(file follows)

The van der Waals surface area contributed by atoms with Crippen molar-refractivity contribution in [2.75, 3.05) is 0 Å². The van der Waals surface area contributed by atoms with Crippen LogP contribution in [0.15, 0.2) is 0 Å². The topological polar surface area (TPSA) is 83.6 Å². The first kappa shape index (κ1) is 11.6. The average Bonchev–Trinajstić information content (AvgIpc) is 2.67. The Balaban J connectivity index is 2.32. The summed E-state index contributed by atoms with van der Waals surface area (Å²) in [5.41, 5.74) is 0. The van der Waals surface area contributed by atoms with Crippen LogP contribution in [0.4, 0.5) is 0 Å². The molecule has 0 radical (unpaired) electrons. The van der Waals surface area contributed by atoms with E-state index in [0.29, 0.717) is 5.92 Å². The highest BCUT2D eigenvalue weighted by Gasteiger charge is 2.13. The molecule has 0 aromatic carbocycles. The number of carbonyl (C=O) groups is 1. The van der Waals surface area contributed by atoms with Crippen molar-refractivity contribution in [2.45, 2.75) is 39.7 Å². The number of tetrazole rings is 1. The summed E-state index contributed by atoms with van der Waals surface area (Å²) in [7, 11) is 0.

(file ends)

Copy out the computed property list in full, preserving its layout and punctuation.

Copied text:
The van der Waals surface area contributed by atoms with Crippen molar-refractivity contribution in [2.75, 3.05) is 0 Å². The van der Waals surface area contributed by atoms with Crippen LogP contribution in [0.15, 0.2) is 0 Å². The topological polar surface area (TPSA) is 83.6 Å². The first kappa shape index (κ1) is 11.6. The average Bonchev–Trinajstić information content (AvgIpc) is 2.67. The Balaban J connectivity index is 2.32. The summed E-state index contributed by atoms with van der Waals surface area (Å²) in [5.41, 5.74) is 0. The van der Waals surface area contributed by atoms with Crippen LogP contribution in [0.4, 0.5) is 0 Å². The molecule has 0 radical (unpaired) electrons. The van der Waals surface area contributed by atoms with E-state index in [0.29, 0.717) is 5.92 Å². The highest BCUT2D eigenvalue weighted by Gasteiger charge is 2.13. The molecule has 0 aromatic carbocycles. The number of carbonyl (C=O) groups is 1. The van der Waals surface area contributed by atoms with Crippen molar-refractivity contribution in [2.45, 2.75) is 39.7 Å². The number of tetrazole rings is 1. The summed E-state index contributed by atoms with van der Waals surface area (Å²) in [7, 11) is 0.